posted by niyati182 at 12:27 PM on October 16, 2010

None of my Indian friends, including my partner, is Hindu but this might be more of an issue in Canada. Sunni and Shia Muslim, Ismaili, Sikh, Christian- not one Hindu among them. I'd never presume to wish them a happy Diwali any more than I'd wish them a happy Eid.
posted by ethnomethodologist at 1:16 PM on October 16, 2010

coworkers stopped by my desk to wish me a Happy Chinese New Year.

I guess this is a derail but my (Asian) coworkers just grimace when people say this. Neither one is Chinese. If it's someone they feel a need to be very polite to they say "thank you," but everyone else gets, "You mean LUNAR NEW YEAR?!"
posted by small_ruminant at 3:26 PM on October 16, 2010

Diwali is also an important holiday in Sikhism and Jainism, not just Hinduism.

To clarify, I don't think it would be particularly strange to bring in Indian sweets to the office, just because. It's nice when coworkers bring in treats for everyone on any occasion. But don't make a big deal about it, don't go about educating everyone on Diwali, don't bring them in to make some sort of a bridge between you and your coworkers of unknown religious provenance. If you want to get to know them, then get to know them.
posted by custard heart at 3:27 PM on October 16, 2010 [1 favorite]

Since my answer was marked 'best', I wanted to add that I actually agree with philipy. Bringing sweets to the office could be inappropriate - it is sort of your colleagues' place to do so, and they may or may not want to.

I suggested sweets as a sort of, "for extra brownie points, I suppose you could do this..." thing. But since we have people in the thread who only know about Diwali from sitcoms, I should probably have spelled out more clearly what I meant.

[Disclaimer: I'm not Indian. My partner and his family are, though and they've spent the best part of a decade including me in cultural stuff and generally making sure I know how not to make a giant gora ass out of myself.]

So, although I'll defer to the Indians in the thread, I think it might be okay for you to bring sweets in the following situation:

- Your office has a large contingent of staff from Indian backgrounds, such that there's no one 'Indian Guy' who would feel embarrassed and singled out by your gesture.


- You know that many of them actually are Hindu/Jain/Sikh and that they are celebrating Diwali, (because you asked, politely, without bailing up or demanding they explain their particular cultural practices to you).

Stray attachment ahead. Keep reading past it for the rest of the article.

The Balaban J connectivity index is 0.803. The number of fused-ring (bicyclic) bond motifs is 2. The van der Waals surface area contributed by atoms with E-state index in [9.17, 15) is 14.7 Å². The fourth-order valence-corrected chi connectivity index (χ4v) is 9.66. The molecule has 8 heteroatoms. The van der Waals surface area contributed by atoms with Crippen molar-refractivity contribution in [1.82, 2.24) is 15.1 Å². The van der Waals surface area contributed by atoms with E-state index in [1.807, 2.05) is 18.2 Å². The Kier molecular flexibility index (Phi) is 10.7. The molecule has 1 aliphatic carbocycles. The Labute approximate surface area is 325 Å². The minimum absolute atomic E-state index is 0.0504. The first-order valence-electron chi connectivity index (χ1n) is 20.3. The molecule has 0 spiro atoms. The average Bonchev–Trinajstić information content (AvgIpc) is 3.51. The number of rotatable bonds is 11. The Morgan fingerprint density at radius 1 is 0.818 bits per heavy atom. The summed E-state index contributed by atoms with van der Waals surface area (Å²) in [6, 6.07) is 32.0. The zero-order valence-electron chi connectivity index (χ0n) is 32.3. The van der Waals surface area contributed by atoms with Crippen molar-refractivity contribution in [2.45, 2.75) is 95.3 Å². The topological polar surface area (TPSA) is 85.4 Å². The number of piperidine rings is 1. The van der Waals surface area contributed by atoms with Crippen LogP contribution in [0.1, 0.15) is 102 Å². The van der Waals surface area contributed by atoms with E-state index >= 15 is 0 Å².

- You're already friendly with your colleagues and your office is a generally convivial place where people regularly bring in cake or sweets to celebrate birthdays or babies or other cultural and religious holidays.

If any of those things aren't the case, then I agree with philipy - express polite interest, but let your colleagues decide whether to bring sweets. (And secretly hope that they do, because hey, jalebis are great!)

"Asok, I got some sparklers for Diwali, would little Asok like some? Does your family celebrate the holiday?"

Yeah, I wouldn't do this. It's weird to give a consumable like sparklers as a gift. It'd be like saying, "Hey, I heard it was Hanukkah, so um, here, have some candles I bought at the grocery store. They're for your menorah." Weird, and a bit intrusive.

I can imagine a possible exception to this if you live in a jurisdiction where fireworks are legal all year round, but difficult to buy outside of whatever fireworks holiday is sanctioned by the state. In that case, it might be appropriate to mention to a colleague you're already friends with that you have some fireworks left over, and do they want them? (To take home and set off with their families, not to use at work!).

But yeah, if you need to ask what's appropriate, you're probably not quite that close to your colleagues just yet.

In general, the following rules have served me pretty well:

It's SOMETIMES okay to generalise about a group of people, if you have spent a lot of time getting to know individuals who happen to be members of that group: "Many Indian Hindus celebrate Diwali with sweets and sparklers...at least, that's what my in-laws do."

It's NEVER okay to take a generalisation about a group and apply it as an assumption about what a particular person does/believes/prefers: "Asok is Indian, so he must be Hindu, so of course he'll want sweets and sparklers, so I'll bring them to the office and then he'll like me.'

Please, don't be that guy.
posted by embrangled at 4:48 PM on October 16, 2010

Indian here, Happy Diwali is fine. I would skip the sweets and sparklers stuff, if anything the ones celebrating should be handing out sweets!
posted by dhruva at 9:11 PM on October 17, 2010